Temperate Silvopasture Tree Establishment and Growth as Influenced by Forage Species and Cultural Management Practices

James H. Houx III, Robert L. McGraw, H. E. Gene Garrett, Robert L. Kallenbach, Felix B. Fritschi, Michael A. Gold


Tall fescue (Lolium arundinaceum (Schreb.) Darbysh.) is known to inhibit tree growth. Competition for moisture and nutrients, and possibly allelopathy are suspected. This study examined if tall fescue inhibits tree growth more than two other cool-season forages, if tree growth differences are attributed to forage yield or tall fescue’s endophyte, and if irrigation and fertilizer can alleviate forage inhibition of tree growth. Four silvopasture tree species were planted into sods of three cool season forage species and grown four years with and without irrigation and fertilizer. Differences in tree growth did not correspond with forage dry matter yield or tall fescue endophyte status. Black walnut and red oak height and diameter growth and pitch x loblolly pine diameter growth were greater in Kentucky bluegrass and orchardgrass compared to the forage tall fescues [Ky-31 (E+), Ky-31 (E-), and Max-Q]. Irrigation and/or fertilizer did not alleviate forage competition on two tree species.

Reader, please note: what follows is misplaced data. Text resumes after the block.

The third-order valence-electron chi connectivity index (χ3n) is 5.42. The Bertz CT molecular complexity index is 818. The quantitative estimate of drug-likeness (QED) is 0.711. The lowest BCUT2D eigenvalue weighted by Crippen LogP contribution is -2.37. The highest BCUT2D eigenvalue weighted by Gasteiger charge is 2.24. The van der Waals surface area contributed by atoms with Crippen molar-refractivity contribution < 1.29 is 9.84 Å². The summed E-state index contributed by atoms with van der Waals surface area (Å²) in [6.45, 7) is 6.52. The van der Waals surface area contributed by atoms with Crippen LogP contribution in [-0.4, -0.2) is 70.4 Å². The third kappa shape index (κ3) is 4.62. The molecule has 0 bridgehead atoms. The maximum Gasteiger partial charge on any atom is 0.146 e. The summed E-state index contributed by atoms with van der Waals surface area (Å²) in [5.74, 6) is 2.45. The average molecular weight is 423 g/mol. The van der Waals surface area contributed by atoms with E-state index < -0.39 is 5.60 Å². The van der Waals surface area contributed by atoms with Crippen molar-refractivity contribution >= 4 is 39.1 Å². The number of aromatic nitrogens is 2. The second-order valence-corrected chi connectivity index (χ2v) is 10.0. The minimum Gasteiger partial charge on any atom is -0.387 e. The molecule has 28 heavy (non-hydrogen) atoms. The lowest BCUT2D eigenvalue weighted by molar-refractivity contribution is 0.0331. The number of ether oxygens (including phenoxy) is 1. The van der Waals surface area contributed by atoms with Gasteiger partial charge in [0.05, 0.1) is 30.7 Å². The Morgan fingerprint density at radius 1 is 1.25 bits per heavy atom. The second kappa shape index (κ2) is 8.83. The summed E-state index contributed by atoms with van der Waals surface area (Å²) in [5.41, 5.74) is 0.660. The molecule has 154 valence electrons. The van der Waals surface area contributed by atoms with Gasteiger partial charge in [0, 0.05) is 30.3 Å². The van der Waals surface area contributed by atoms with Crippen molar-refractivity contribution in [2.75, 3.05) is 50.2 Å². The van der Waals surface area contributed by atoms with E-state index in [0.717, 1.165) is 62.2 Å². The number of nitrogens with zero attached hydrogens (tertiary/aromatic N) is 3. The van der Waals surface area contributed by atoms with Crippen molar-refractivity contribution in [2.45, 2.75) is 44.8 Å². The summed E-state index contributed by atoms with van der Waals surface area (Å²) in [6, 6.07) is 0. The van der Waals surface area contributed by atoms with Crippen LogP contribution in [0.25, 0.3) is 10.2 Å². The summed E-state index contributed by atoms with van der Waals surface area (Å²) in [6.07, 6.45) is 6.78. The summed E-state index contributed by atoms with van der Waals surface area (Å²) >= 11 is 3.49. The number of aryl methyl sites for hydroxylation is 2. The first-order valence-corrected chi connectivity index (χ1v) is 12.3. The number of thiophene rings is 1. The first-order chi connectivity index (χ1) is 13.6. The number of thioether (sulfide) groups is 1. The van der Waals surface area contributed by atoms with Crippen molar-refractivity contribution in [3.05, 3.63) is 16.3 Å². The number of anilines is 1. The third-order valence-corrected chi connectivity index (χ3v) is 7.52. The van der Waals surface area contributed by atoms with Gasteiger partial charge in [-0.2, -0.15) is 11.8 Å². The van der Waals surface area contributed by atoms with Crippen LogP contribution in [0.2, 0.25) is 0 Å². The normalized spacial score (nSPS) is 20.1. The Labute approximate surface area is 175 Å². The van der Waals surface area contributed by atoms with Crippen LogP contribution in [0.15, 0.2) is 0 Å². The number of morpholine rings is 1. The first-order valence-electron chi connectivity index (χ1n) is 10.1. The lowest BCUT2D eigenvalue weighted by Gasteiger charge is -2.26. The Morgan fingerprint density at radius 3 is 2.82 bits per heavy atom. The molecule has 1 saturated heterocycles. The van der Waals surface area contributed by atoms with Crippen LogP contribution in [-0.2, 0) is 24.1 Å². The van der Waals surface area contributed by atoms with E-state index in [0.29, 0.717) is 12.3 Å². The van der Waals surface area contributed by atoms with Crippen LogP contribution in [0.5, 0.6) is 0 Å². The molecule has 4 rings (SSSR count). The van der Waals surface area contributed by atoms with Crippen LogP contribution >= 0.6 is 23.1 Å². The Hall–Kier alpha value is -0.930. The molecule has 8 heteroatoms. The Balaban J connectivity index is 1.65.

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DOI: http://dx.doi.org/10.5539/jas.v4n7p20

Journal of Agricultural Science ISSN 1916-9752 (Print) ISSN 1916-9760 (Online)

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